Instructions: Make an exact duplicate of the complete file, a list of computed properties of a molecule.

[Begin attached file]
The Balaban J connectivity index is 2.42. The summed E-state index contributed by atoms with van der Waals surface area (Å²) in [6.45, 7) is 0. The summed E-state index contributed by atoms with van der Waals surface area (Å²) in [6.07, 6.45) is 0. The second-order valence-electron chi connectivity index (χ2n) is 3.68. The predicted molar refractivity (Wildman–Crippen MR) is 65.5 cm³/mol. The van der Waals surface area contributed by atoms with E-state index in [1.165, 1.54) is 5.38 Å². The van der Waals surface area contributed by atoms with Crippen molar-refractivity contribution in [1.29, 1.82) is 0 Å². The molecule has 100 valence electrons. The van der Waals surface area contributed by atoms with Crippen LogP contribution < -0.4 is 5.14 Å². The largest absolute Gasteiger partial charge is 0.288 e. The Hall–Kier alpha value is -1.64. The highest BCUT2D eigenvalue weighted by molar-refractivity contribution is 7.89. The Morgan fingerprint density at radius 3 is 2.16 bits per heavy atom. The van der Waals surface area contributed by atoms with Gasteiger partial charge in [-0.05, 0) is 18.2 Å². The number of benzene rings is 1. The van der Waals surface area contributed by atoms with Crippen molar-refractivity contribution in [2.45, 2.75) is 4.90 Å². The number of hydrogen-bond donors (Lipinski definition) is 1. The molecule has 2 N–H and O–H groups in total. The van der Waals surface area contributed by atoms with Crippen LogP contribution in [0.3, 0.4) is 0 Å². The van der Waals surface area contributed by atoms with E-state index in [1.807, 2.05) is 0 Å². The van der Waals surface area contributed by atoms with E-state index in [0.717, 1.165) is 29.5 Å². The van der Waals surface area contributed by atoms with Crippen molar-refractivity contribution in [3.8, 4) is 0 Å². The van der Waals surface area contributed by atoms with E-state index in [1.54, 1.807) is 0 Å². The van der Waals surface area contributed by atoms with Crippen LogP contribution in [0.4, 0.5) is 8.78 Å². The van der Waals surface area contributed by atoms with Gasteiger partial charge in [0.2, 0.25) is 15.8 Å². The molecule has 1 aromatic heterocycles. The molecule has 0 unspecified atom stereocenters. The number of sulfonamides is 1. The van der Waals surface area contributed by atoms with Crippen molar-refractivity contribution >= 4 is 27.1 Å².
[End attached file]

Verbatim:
The Balaban J connectivity index is 2.42. The summed E-state index contributed by atoms with van der Waals surface area (Å²) in [6.45, 7) is 0. The summed E-state index contributed by atoms with van der Waals surface area (Å²) in [6.07, 6.45) is 0. The second-order valence-electron chi connectivity index (χ2n) is 3.68. The predicted molar refractivity (Wildman–Crippen MR) is 65.5 cm³/mol. The van der Waals surface area contributed by atoms with E-state index in [1.165, 1.54) is 5.38 Å². The van der Waals surface area contributed by atoms with Crippen molar-refractivity contribution in [1.29, 1.82) is 0 Å². The molecule has 100 valence electrons. The van der Waals surface area contributed by atoms with Crippen LogP contribution < -0.4 is 5.14 Å². The largest absolute Gasteiger partial charge is 0.288 e. The Hall–Kier alpha value is -1.64. The highest BCUT2D eigenvalue weighted by molar-refractivity contribution is 7.89. The Morgan fingerprint density at radius 3 is 2.16 bits per heavy atom. The van der Waals surface area contributed by atoms with Gasteiger partial charge in [-0.05, 0) is 18.2 Å². The number of benzene rings is 1. The van der Waals surface area contributed by atoms with Crippen molar-refractivity contribution in [2.45, 2.75) is 4.90 Å². The number of hydrogen-bond donors (Lipinski definition) is 1. The molecule has 2 N–H and O–H groups in total. The van der Waals surface area contributed by atoms with Crippen LogP contribution in [0.3, 0.4) is 0 Å². The van der Waals surface area contributed by atoms with E-state index in [1.807, 2.05) is 0 Å². The van der Waals surface area contributed by atoms with E-state index in [0.717, 1.165) is 29.5 Å². The van der Waals surface area contributed by atoms with Crippen molar-refractivity contribution in [3.8, 4) is 0 Å². The van der Waals surface area contributed by atoms with E-state index in [1.54, 1.807) is 0 Å². The van der Waals surface area contributed by atoms with Crippen LogP contribution in [0.4, 0.5) is 8.78 Å². The van der Waals surface area contributed by atoms with Gasteiger partial charge in [0.2, 0.25) is 15.8 Å². The molecule has 1 aromatic heterocycles. The molecule has 0 unspecified atom stereocenters. The number of sulfonamides is 1. The van der Waals surface area contributed by atoms with Crippen molar-refractivity contribution >= 4 is 27.1 Å².